The European Commission is to propose a new EU-wide tax to enable it to boost its spending even though many national governments are imposing cuts to reduce their deficits.
Britain will lead the opposition to the planned tax, with David Cameron warning that the Commission must "cut its cloth" in the same way member states are doing. He wants a freeze in EU spending but Brussels is expected to push for a rise of about 2 per cent.
Options for raising the extra cash include a "green" tax from the revenues of the EU's carbon trading scheme; a levy on airline tickets; or a tax on all financial transactions, dubbed a "Robin Hood" tax, which the British Government argues could work only if it were introduced globally.
The Commission will today discuss its blueprint for how it will be funded from 2014-20. Its £112bn annual budget, funded by a small slice of VAT revenue in member states, has had to be topped up by national governments and it wants more money to put it on a stable footing. It will be presented to party leaders in the European Parliament in the next two days and then published.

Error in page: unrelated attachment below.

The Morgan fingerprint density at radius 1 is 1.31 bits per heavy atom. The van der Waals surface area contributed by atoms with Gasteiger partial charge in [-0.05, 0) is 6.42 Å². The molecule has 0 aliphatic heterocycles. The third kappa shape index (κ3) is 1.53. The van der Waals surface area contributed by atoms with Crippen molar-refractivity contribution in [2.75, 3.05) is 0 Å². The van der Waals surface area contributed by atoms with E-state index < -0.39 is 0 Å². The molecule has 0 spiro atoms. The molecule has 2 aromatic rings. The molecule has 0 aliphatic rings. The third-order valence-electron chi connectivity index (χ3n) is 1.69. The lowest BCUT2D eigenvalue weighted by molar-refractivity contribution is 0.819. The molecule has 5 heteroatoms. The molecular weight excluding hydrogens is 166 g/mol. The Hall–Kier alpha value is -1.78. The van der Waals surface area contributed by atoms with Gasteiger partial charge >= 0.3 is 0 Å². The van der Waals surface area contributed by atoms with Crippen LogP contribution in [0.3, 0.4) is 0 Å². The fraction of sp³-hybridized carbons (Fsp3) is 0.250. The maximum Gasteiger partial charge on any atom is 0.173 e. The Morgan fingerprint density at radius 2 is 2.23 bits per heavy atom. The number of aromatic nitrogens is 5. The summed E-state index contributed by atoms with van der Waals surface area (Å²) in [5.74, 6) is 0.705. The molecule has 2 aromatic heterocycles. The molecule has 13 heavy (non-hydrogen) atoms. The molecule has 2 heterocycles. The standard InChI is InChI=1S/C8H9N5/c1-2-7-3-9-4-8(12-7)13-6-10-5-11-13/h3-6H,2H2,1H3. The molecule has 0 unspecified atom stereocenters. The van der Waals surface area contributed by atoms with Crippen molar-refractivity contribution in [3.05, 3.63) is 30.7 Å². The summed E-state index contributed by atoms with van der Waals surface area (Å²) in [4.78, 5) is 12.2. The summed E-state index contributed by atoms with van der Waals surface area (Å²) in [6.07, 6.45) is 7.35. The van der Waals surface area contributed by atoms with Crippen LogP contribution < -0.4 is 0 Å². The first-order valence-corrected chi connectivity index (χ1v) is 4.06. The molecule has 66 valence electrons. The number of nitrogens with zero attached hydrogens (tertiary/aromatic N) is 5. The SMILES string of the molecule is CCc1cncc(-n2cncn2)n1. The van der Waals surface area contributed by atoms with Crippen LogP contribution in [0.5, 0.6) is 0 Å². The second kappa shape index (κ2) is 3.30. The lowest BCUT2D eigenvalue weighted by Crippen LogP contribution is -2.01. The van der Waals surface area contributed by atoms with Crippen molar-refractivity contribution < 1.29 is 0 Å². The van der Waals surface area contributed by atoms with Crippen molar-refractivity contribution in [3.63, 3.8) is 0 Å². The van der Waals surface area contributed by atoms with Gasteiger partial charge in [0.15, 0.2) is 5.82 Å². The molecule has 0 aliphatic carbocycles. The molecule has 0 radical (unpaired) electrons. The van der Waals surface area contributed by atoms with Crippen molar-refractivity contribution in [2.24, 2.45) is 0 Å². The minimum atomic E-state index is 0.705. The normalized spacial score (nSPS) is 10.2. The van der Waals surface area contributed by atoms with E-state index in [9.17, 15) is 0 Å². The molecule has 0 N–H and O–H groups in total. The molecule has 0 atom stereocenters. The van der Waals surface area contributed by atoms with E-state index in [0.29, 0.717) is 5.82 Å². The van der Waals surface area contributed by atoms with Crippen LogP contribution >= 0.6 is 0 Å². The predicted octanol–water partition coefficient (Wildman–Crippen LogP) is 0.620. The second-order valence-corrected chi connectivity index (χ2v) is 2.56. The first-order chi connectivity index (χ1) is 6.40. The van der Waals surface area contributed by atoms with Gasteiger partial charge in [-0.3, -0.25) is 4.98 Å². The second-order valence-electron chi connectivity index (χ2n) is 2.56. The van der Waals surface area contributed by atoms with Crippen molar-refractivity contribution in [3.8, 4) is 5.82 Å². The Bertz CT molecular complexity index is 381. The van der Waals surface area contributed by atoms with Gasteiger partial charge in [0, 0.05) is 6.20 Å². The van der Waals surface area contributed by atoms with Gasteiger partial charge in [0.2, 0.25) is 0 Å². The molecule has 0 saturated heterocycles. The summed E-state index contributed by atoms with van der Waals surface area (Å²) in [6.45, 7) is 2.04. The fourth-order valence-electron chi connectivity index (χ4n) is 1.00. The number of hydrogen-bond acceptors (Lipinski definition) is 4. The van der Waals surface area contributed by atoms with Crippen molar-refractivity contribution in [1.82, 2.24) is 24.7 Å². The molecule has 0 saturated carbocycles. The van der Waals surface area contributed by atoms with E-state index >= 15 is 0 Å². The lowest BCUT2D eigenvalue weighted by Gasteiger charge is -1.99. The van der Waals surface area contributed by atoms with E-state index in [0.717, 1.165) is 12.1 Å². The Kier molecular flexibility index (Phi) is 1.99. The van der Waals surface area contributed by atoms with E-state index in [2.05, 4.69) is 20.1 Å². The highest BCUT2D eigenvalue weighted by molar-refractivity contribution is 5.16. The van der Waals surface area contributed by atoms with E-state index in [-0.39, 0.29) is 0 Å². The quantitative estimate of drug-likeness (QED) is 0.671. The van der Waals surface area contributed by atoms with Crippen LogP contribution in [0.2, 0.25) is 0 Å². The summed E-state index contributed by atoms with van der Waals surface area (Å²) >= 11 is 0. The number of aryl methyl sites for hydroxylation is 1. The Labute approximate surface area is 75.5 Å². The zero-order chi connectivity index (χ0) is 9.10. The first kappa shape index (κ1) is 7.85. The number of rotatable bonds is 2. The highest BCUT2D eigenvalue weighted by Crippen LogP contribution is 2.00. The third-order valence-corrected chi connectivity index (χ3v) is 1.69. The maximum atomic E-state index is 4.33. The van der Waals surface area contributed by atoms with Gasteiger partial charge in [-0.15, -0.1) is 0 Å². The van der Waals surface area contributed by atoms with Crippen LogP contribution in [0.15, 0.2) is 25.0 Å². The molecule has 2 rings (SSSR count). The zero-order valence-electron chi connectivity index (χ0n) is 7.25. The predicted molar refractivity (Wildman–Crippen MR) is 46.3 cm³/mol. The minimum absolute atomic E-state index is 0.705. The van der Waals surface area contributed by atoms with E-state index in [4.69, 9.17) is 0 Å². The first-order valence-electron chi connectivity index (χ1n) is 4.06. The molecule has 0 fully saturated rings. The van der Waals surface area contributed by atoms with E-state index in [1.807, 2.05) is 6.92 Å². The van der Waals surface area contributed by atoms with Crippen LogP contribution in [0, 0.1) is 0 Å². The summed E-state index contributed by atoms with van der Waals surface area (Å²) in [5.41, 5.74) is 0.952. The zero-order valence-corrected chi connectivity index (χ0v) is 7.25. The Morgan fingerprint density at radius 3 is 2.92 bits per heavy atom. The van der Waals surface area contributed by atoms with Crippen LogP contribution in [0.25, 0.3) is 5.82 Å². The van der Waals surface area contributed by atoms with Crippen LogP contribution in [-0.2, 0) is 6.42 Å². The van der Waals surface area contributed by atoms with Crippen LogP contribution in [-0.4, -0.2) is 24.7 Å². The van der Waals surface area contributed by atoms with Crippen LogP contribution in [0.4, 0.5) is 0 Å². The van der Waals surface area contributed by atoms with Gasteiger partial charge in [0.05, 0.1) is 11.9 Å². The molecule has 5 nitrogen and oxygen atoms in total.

José Manuel Barroso, the President of the Commission, will argue that the plan would not amount to a direct tax for Brussels because the money raised would be deducted from member states' contributions. But British ministers believe the move will prove to be a presentational own goal since it is bound to be viewed as a new "EU tax" by the media.
"We will not be alone in opposing this," said one British government source. "It's the wrong idea at the wrong time. The EU must live in the real world. People will not understand why it needs to spend more when their own governments are having to spend less."
However, poorer member states who are net beneficiaries from the EU budget may back the controversial plan. Some hope that EU spending – for example, on building projects in deprived areas – will help to fill the gap left by cuts at national level.
Mr Cameron will come under pressure from Eurosceptic Conservative MPs to veto the Commission's budget plan when EU leaders discuss it. Priti Patel, a member of the executive of the 1922 Committee of Tory MPs, said last night: "For such an untransparent organisation like the European Commission to propose to spend more taxpayers' money is deeply concerning. I hope the Prime Minister will stop it. I am sure he is up for the fight."
Mr Cameron will also be anxious to preserve the rebate on Britain's contributions to EU coffers won by Margaret Thatcher in 1984, which is bound to be targeted by other EU states.
A battle also looms over the EU's budget for 2012, which has not been agreed. Britain is again calling for restraint, with Mr Cameron lobbying for support for a tough line at last week's EU summit in Brussels. If no deal is reached by the end of December, spending would remain at this year's level.Reuse content